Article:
Jesus’ disciples are in shock and repulsed by this teaching as we can see when they say, “This saying is hard who can accept it?” A good question to ask ourselves at this moment is... if Jesus was speaking symbolically would it have been a hard saying? What’s so hard about saying that Jesus wanted us to remember him in the breaking of the bread? Didn't He say similar things other times in scripture where He would use symbolism and metaphors to get a certain point across to His disciples and the apostles? Just look at Jn 15:5 where Jesus refers to himself as the vine. His disciples didn't actually think Jesus meant to say that He was literally a plant. In Jn 10:9 Jesus refers to himself as a door, but you never had any of his disciples question him on that, or ask Him if He really meant to say He was an actual door, as they did when Jesus told them that He is the bread of life and they must eat His flesh. They took Him very literally and that’s why you have them asking the question, “How can this man give us His flesh to eat?” So if Jesus was speaking symbolically this teaching would have been a non issue, because It would have been EASY to accept along with all Jesus’ other metaphors and symbolism, but Jesus’ disciples know this is not the case, and that is why in the end they end up leaving Him, because what He is teaching IS a HARD SAYING!
Jesus knows His disciples are murmuring about His teaching. He knows that they don’t understand, that it seems incomprehensible to them. That is why He then tells them in Jn 6:61-63, “Does this shock you? What if you were to see the Son of Man ascending to where He was before? It is like Jesus is trying to make them see that He was here before time began! He created the universe out of nothing and put it into in motion! He formed man from the dust of the earth! Can He who is ALL POWERFUL not change bread into His very body if He so wills it? Of course He can, and that is what He is trying to get across to His disciples here.
Jesus then goes on to say, “It is the spirit that gives life while the flesh is of no avail. The words I have spoken to you are spirit and life.” It is so important that we get Jesus’ meaning right when He speaks of the flesh and the spirit. First, notice that Jesus said that flesh was of no avail, but what He did NOT say is that HIS flesh was of no avail. We know that Jesus was not referring to His flesh being of no avail, because earlier on He talks about how His flesh would be “given up for the life of the world.” So we can see that without Jesus taking on human flesh and sacrificing His body on the cross for the sins of the world, there would be no salvation. Obviously, Jesus’ flesh has much to avail. By this we can see that Jesus is speaking of the flesh in terms of our human nature apart from God’s grace. For example, when it says in scripture that the spirit is willing, but the flesh is weak. It’s referring to our weakness apart from God’s grace.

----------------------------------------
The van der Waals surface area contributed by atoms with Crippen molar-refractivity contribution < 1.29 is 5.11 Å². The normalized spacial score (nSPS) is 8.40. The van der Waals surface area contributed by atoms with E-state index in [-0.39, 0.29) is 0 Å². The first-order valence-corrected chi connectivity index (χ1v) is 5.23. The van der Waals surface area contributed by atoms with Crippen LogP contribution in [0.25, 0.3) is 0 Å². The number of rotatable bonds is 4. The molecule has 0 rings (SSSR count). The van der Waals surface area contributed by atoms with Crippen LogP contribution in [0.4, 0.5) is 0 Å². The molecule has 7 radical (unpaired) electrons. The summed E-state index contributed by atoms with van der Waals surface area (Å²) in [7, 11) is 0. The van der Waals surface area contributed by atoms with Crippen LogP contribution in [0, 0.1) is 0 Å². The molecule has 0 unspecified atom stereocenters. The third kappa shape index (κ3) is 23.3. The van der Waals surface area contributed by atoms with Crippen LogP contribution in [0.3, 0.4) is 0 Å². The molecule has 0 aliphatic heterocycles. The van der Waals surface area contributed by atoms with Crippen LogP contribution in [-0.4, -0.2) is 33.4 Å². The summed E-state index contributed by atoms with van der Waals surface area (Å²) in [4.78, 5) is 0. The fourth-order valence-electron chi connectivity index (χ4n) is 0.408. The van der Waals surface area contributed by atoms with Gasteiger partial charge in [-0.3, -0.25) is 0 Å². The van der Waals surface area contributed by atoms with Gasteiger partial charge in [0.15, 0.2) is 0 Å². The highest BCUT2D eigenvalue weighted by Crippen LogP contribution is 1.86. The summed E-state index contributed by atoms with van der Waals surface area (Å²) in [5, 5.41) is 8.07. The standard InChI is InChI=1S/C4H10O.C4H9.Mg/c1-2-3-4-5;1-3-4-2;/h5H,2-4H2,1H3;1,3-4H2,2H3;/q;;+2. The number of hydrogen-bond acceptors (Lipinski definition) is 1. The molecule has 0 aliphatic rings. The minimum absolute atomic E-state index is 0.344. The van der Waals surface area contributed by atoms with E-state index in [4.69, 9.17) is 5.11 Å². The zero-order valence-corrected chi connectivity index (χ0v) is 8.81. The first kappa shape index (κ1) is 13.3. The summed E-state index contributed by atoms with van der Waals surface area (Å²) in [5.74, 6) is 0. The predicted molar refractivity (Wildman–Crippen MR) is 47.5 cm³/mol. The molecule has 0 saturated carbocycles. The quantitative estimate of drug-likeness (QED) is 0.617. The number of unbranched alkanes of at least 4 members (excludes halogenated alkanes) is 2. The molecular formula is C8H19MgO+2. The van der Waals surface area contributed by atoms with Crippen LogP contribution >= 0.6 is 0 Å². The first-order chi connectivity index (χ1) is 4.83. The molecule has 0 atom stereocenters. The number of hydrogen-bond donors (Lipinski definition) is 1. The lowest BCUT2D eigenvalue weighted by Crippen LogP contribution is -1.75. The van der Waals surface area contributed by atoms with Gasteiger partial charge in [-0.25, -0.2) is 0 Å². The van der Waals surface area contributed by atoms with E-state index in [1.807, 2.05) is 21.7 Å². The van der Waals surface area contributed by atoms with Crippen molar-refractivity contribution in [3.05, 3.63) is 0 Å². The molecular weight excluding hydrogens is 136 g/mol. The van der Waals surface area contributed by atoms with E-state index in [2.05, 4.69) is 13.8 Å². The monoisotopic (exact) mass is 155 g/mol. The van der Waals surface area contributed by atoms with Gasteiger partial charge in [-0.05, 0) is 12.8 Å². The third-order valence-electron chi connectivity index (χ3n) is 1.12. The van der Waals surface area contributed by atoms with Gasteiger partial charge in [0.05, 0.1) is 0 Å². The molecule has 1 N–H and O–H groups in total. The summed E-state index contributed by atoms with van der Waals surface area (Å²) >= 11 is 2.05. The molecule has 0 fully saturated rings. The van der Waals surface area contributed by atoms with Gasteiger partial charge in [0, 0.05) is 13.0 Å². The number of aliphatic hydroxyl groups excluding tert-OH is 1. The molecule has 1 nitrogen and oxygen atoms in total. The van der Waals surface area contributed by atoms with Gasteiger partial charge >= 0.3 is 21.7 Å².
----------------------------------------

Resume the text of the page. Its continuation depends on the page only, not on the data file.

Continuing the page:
When Jesus speaks of the spiritual He does NOT mean that we should not take Him literally, because the spirit is indeed REAL and living. As I’ve heard it said before, “We do not pray in the name of the Father, and of the Son, and of the Holy symbolic. When Jesus says that “It is the spirit that gives life, and the flesh is of no avail” He is saying that only the spirit of God can produce the miracle of the Eucharist, and it is through the spirit that we are able to believe in this mystical meal of love.
Just like the manna that reigned down from Heaven to nourish God’s chosen people on their way to the promised land, so God feeds us with the supernatural bread from Heaven which is Jesus Christ Himself (Jn 6:51) to nourish us along the way to our promised land; Heaven!
After Jesus finishes speaking about His body being real food for us, it says in scripture that, “As a result of this many of His disciples returned to their former way of life and no longer accompanied Him.”
Wow… These disciples left Jesus over this one teaching! Even after all the healing and miracles they saw Him perform. They just couldn't accept it. Think about it, this one teaching was so important to Jesus that He let them go! He didn't water it down or make it sound more appeasing to their ears or appetites. What about us? What will our response to this teaching be? Will we too walk away from Jesus’ body that He offers us at every sacrifice of the Mass that He instituted at the Last Supper when He said, “Do this in memory of me?” Or, will we be like Peter? After Jesus’ disciples leave him He asks His apostles in Jn 6:67, “‘Do you also want to leave?’ And Simon Peter answered him, ‘Master to whom shall we go? You have the words of eternal life.’” What will your answer be?